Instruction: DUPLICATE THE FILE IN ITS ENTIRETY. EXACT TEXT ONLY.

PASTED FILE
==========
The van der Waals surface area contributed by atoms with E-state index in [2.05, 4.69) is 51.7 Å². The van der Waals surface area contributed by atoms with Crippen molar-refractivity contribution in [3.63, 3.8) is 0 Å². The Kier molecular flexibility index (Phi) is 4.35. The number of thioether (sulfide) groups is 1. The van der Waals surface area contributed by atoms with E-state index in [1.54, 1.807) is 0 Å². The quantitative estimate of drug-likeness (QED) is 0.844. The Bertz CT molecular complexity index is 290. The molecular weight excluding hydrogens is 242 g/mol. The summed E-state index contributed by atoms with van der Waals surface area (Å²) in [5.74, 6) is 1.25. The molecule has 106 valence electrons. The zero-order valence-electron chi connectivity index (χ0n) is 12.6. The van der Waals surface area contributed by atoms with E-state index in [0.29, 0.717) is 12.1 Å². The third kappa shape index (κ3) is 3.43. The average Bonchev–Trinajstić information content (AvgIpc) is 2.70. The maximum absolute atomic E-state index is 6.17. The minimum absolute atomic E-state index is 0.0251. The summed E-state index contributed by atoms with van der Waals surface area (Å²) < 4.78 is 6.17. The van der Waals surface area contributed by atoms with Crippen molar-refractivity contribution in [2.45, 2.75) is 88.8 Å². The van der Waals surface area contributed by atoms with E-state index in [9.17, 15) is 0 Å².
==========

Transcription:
The van der Waals surface area contributed by atoms with E-state index in [2.05, 4.69) is 51.7 Å². The van der Waals surface area contributed by atoms with Crippen molar-refractivity contribution in [3.63, 3.8) is 0 Å². The Kier molecular flexibility index (Phi) is 4.35. The number of thioether (sulfide) groups is 1. The van der Waals surface area contributed by atoms with E-state index in [1.54, 1.807) is 0 Å². The quantitative estimate of drug-likeness (QED) is 0.844. The Bertz CT molecular complexity index is 290. The molecular weight excluding hydrogens is 242 g/mol. The summed E-state index contributed by atoms with van der Waals surface area (Å²) in [5.74, 6) is 1.25. The molecule has 106 valence electrons. The zero-order valence-electron chi connectivity index (χ0n) is 12.6. The van der Waals surface area contributed by atoms with E-state index in [0.29, 0.717) is 12.1 Å². The third kappa shape index (κ3) is 3.43. The average Bonchev–Trinajstić information content (AvgIpc) is 2.70. The maximum absolute atomic E-state index is 6.17. The minimum absolute atomic E-state index is 0.0251. The summed E-state index contributed by atoms with van der Waals surface area (Å²) < 4.78 is 6.17. The van der Waals surface area contributed by atoms with Crippen molar-refractivity contribution in [2.45, 2.75) is 88.8 Å². The van der Waals surface area contributed by atoms with E-state index in [9.17, 15) is 0 Å².